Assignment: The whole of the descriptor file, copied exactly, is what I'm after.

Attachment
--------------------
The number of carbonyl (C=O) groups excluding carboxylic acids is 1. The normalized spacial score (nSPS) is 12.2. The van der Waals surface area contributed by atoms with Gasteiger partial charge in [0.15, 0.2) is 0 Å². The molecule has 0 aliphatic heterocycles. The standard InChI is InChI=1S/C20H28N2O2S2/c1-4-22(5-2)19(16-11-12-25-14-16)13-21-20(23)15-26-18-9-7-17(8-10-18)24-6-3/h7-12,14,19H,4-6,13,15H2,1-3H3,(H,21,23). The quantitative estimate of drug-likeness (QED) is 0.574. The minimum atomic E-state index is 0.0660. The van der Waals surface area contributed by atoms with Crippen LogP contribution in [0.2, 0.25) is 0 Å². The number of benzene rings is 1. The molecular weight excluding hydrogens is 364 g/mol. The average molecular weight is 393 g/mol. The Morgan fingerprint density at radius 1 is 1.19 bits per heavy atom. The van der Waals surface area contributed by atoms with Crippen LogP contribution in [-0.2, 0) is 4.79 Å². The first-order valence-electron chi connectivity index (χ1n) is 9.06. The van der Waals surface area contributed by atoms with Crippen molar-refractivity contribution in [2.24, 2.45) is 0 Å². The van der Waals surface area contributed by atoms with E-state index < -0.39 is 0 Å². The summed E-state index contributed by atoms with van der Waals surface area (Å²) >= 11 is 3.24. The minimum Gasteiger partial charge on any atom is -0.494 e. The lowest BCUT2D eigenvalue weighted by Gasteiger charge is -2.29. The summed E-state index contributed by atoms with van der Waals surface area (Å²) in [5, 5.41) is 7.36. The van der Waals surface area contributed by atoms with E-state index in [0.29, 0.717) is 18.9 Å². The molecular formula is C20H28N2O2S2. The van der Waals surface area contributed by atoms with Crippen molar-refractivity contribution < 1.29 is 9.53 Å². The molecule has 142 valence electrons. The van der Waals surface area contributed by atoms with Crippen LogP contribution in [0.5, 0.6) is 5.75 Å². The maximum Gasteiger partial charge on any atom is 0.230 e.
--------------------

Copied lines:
The number of carbonyl (C=O) groups excluding carboxylic acids is 1. The normalized spacial score (nSPS) is 12.2. The van der Waals surface area contributed by atoms with Gasteiger partial charge in [0.15, 0.2) is 0 Å². The molecule has 0 aliphatic heterocycles. The standard InChI is InChI=1S/C20H28N2O2S2/c1-4-22(5-2)19(16-11-12-25-14-16)13-21-20(23)15-26-18-9-7-17(8-10-18)24-6-3/h7-12,14,19H,4-6,13,15H2,1-3H3,(H,21,23). The quantitative estimate of drug-likeness (QED) is 0.574. The minimum atomic E-state index is 0.0660. The van der Waals surface area contributed by atoms with Crippen LogP contribution in [0.2, 0.25) is 0 Å². The number of benzene rings is 1. The molecular weight excluding hydrogens is 364 g/mol. The average molecular weight is 393 g/mol. The Morgan fingerprint density at radius 1 is 1.19 bits per heavy atom. The van der Waals surface area contributed by atoms with Crippen LogP contribution in [-0.2, 0) is 4.79 Å². The first-order valence-electron chi connectivity index (χ1n) is 9.06. The van der Waals surface area contributed by atoms with Crippen molar-refractivity contribution in [2.24, 2.45) is 0 Å². The van der Waals surface area contributed by atoms with E-state index < -0.39 is 0 Å². The summed E-state index contributed by atoms with van der Waals surface area (Å²) >= 11 is 3.24. The minimum Gasteiger partial charge on any atom is -0.494 e. The lowest BCUT2D eigenvalue weighted by Gasteiger charge is -2.29. The summed E-state index contributed by atoms with van der Waals surface area (Å²) in [5, 5.41) is 7.36. The van der Waals surface area contributed by atoms with E-state index in [0.29, 0.717) is 18.9 Å². The molecular formula is C20H28N2O2S2. The van der Waals surface area contributed by atoms with Crippen molar-refractivity contribution < 1.29 is 9.53 Å². The molecule has 142 valence electrons. The van der Waals surface area contributed by atoms with Crippen LogP contribution in [0.5, 0.6) is 5.75 Å². The maximum Gasteiger partial charge on any atom is 0.230 e.